5. Rayonism was the next important modernistic movement and signified a clear break with Europe. Larionov, its inventor, was soon followed by Goncharova and other artists. Its 1913 Manifesto declared that Rayonists' aim was to achieve spatial form in painting derived from the crossing of light rays or the radiance supposedly emanating from objects-hence, the name "Rayonism." Larionov's "Rayonist Composition" and Goncharova's "Rayonist Garden" are close to complete abstractions.


  1. Malevich had gone through all of the movements mentioned so far and now surpassed them. He decided that the ultimate reduction of painting, the logical conclusion of modern art, was Suprematism, the "supremacy" of pure feeling in art. Another reason for his renovations was historical. Russia was facing defeat after defeat in World War I, and life had begun to seem meaningless, filled with death and despair.
  2. Malevich escaped into mysticism and painted such works as "Black on White," a black square denoting feeling on a white background of nothingness. He chose a square shape as a rejection of the triangle, i.e., Holy Trinity. If God could abandon man, then Malevich would reject God. He hung this painting in a corner like an icon. In "White on White," a later painting, even Malevich's black feeling was gone, leaving only a void.
  3. Malevich's disciples painted many geometrical forms on white backgrounds. Such paintings preceded and influenced much later American Modernist painters.
  4. Modernists considered all arts to be interrelated and worked together, sometimes in more than one medium, influencing each other. Malevich was also known for his "architectonics," geometrical forms made of wood blocks, which anticipated later architectural styles. In addition, he designed abstract theater sets and costumes for a 1913 opera, "Victory Over the Sun," in which illogical words by a futurist poet were sung off key to atonal music in celebration of the Future.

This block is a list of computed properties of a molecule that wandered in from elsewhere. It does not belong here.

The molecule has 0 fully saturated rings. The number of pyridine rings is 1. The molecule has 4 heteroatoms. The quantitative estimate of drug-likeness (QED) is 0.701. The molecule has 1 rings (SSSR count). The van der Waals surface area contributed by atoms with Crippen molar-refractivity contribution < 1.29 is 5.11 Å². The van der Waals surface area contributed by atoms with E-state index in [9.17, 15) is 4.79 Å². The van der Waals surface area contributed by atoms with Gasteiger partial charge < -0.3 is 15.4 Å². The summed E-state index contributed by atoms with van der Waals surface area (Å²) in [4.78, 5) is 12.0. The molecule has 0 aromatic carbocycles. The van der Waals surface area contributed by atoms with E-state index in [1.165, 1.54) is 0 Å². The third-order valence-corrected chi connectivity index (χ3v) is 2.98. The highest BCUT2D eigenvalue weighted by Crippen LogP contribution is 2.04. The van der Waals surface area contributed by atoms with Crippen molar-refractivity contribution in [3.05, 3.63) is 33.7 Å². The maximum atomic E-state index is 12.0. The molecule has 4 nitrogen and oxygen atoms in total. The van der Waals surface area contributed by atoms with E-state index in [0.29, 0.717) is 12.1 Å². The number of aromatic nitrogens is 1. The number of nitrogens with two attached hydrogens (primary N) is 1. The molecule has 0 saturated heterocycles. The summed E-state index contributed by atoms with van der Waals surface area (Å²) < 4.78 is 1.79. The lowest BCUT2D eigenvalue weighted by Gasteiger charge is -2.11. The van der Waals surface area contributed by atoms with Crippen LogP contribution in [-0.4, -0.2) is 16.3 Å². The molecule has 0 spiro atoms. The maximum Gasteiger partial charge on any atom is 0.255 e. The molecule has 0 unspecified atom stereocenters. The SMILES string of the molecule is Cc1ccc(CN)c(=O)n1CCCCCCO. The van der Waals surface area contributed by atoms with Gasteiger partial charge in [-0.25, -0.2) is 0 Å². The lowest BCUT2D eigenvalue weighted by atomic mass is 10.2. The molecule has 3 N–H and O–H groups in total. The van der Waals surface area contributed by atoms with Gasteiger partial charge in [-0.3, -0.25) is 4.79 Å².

1. Tatlin, the inventor of still another "-ism," Constructivism, crossed the boundary between painting and sculpture. He wanted to break through the surface of a painting and reach out to the viewer, into "real space." He replaced paint with such industrial materials as wood, metal and glass and "constructed" works that jutted out more and more from the surface, until ultimately some seemed to float in space. He, too, hung one work in the icon corner, a sort of new icon for the industrial age and the masses. Tatlin's work led to the construction of free-floating mobiles.
  2. Tatlin, like many other artists, tried to lend their talents to the revolution in the years immediately after 1917, creating imaginative and colorful works for propagandists. He and his followers wanted art to be useful in the new, workers' state and continued to apply the principles of engineering in their art. Constructivists also did pioneering work in typography, the graphic arts (book cover and poster design), clothing, theater set design, and film. Tatlin even designed a monument to the Third Communist International, composed of a huge tower holding four buildings on platforms within it, one of which was to be a propaganda center, but it was never "built."
  3. Modern art was ultimately doomed in the Soviet Union, however. Lenin was a man of conventional tastes. After the Civil War, when the new regime finally had time to think about art, many modernists were removed from positions of power in schools and museums. Stalin dealt a death blow to modern art in the 1930's, and today the Soviet government rarely permits exhibits of modern art.